Which brings me to the final point of this post. If we accept that competition is good – that it forces competitors to stay responsive and ultimately produces a superior result than having a market with only one or two competitors, then what does that say about our two-party political system?

Photo Credit: KDSK via KDSK.com

Photo Credit: KSDK via KSDK.com

The current two-party system leaves many people with only one choice and potentially no voice given a particular set of views. Despite all the evidence to the contrary for the failure of government managed programs (e.g., bankrupt Social Security, rampant Medicare/Medicaid fraud, failing schools despite record per pupil investment, the US Post Office, Amtrak, healthcare.gov, Cash for Clunkers, Prohibition, War on Drugs, Immigration Reform, Farm Subsidies, Affordable Care Act, Ethanol, “Green” Jobs frauds, Consumer Finance Protection Bureau, to name only a few…), if you like big government, then Democrats are generally your only choice. Conversely if you don’t like big government, then Republicans might seem like the only choice – except many of them lately behave like Democrats. This is a duopoly. And in duopolies, while things for consumers aren’t as bad as a monopoly, they aren’t much better.

Voter appetites for more choices are becoming crystal clear with the surges in popularity of Bernie Sanders and Donald Trump – both of whom are bucking the “establishment” of their respective parties.

So when it comes to our political system, isn’t it time to rethink only having two competitors to choose from?

Words Pale on Memorial Day by Val Muller

MILITARY_CEMETERY_-_PHOTOEach year growing up, I biked several miles with my parents to watch the huge Memorial Day parade. It was a big deal, and of course to a kid, it was a day to have fun. It started with Dad putting the American flag up on our house. I wasn’t sure why—I assumed it was because Memorial Day ushered in the start of summer, and it seemed the Fourth of July was right around the corner.

When we got to the parade, it felt more like summer than anything else. There was such energy and happiness. Kids ran around discussing summer plans and counting down to the end of school. I remember vendors selling inflatable animals, cotton candy, and all manner of colorful treats. I never understood why my parents only ever let me buy one thing, though: a little red poppy.

And Dad didn’t buy the poppy for me, either, even though he usually made the purchases. He gave me money and told me to hand it to the person selling the poppies, and to say “thank you.” I even remember being small enough (and shy enough) that he held me in his arms as I made the purchase. I’m sure he tried to explain what the poppies were, and who made them, but as a little girl, I was more interested in the bright red color and the way I could bend the twisty wire to attach the flower to my bike helmet or handlebar. There was something unique about my having to purchase the poppy myself, but combined with the excitement of the day, it became one of the quirks of childhood I shrugged off: some kids got inflatable bears, and I got a poppy. I didn’t dwell on it—I focused instead on the colors and the sounds and the fun of the holiday, knowing that summer was just around the corner.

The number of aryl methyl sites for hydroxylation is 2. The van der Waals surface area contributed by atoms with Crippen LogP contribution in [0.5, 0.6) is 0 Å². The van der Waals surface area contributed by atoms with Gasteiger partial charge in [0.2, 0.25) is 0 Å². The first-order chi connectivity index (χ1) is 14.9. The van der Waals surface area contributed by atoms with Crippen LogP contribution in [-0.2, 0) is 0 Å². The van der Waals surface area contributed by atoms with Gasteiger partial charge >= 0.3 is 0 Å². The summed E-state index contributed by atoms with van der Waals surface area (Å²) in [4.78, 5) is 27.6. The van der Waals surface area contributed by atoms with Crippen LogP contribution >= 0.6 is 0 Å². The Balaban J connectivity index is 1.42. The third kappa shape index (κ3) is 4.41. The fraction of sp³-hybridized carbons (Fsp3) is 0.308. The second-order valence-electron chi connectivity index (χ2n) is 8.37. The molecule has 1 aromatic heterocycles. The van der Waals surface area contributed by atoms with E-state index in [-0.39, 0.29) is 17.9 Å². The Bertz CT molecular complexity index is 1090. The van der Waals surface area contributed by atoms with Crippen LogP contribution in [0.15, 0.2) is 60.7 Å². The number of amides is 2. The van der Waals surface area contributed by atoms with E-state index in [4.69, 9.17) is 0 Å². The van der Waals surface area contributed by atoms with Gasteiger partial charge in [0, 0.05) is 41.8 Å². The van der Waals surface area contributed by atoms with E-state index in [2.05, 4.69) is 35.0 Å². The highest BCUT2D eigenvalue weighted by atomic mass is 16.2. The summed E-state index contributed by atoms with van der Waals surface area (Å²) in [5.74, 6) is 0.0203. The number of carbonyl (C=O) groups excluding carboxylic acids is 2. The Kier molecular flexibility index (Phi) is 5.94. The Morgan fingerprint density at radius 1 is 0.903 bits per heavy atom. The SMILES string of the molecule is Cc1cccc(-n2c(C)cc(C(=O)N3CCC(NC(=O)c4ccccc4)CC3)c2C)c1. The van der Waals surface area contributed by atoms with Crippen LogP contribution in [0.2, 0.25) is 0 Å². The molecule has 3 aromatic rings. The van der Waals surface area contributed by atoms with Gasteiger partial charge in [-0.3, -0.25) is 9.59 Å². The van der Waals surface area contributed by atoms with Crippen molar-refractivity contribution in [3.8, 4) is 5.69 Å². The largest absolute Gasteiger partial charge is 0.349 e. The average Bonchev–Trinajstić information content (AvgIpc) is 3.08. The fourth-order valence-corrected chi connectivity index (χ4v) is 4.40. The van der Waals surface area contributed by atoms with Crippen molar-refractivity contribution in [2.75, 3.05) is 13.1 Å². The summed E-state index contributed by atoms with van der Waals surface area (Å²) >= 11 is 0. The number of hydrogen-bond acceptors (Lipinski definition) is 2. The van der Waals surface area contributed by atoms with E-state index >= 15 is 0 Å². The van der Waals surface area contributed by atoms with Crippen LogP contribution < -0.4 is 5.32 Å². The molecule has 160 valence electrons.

But when the veterans marched by in the parade, Mom and Dad always said how sad it was. I didn’t understand: what was sad about people marching in a parade? It’s a parade, for goodness sake! My parents told me it was the veterans NOT marching by that tinged the day with sadness.

I didn’t get it at first, but the year I did, it sent chills down my spine as I rode home, and suddenly there was much more depth to my little world: it was because of those NOT marching that I could ride my bike down the street, and stop at McDonald’s for breakfast, and cheer on the parade with friends, and go home to have a cookout.

This is one of those holidays that words can’t really capture.

The greatest gift one human can give another is the gift of freedom. Though he admits to being against war in general, Thomas Paine said it eloquently in The Crisis when referring to the American Revolutionary War:


“A generous parent should have said, ‘If there must be trouble, let it be in my day, that my child may have peace;’ and this single reflection, well applied, is sufficient to awaken every man to duty…. Let it be told to the future world, that in the depth of winter, when nothing but hope and virtue could survive, that the city and the country, alarmed at one common danger, came forth to meet and to repulse it.”